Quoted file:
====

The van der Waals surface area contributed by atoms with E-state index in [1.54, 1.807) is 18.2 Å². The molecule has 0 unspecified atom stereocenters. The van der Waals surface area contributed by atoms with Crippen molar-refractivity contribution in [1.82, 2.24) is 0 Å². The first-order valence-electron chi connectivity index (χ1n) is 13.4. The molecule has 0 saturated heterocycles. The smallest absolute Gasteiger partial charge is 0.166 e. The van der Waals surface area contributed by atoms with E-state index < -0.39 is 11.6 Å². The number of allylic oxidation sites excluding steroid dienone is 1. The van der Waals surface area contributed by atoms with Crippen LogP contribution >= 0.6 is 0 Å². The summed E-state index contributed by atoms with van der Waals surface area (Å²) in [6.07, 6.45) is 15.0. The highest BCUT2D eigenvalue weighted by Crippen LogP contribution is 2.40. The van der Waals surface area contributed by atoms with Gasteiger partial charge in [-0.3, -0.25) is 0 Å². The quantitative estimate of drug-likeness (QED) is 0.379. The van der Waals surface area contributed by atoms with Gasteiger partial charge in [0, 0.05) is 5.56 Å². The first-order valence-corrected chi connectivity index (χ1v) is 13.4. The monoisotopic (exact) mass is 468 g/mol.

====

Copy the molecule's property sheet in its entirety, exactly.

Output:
The van der Waals surface area contributed by atoms with E-state index in [1.54, 1.807) is 18.2 Å². The molecule has 0 unspecified atom stereocenters. The van der Waals surface area contributed by atoms with Crippen molar-refractivity contribution in [1.82, 2.24) is 0 Å². The first-order valence-electron chi connectivity index (χ1n) is 13.4. The molecule has 0 saturated heterocycles. The smallest absolute Gasteiger partial charge is 0.166 e. The van der Waals surface area contributed by atoms with E-state index < -0.39 is 11.6 Å². The number of allylic oxidation sites excluding steroid dienone is 1. The van der Waals surface area contributed by atoms with Crippen LogP contribution >= 0.6 is 0 Å². The summed E-state index contributed by atoms with van der Waals surface area (Å²) in [6.07, 6.45) is 15.0. The highest BCUT2D eigenvalue weighted by Crippen LogP contribution is 2.40. The van der Waals surface area contributed by atoms with Gasteiger partial charge in [-0.3, -0.25) is 0 Å². The quantitative estimate of drug-likeness (QED) is 0.379. The van der Waals surface area contributed by atoms with Gasteiger partial charge in [0, 0.05) is 5.56 Å². The first-order valence-corrected chi connectivity index (χ1v) is 13.4. The monoisotopic (exact) mass is 468 g/mol.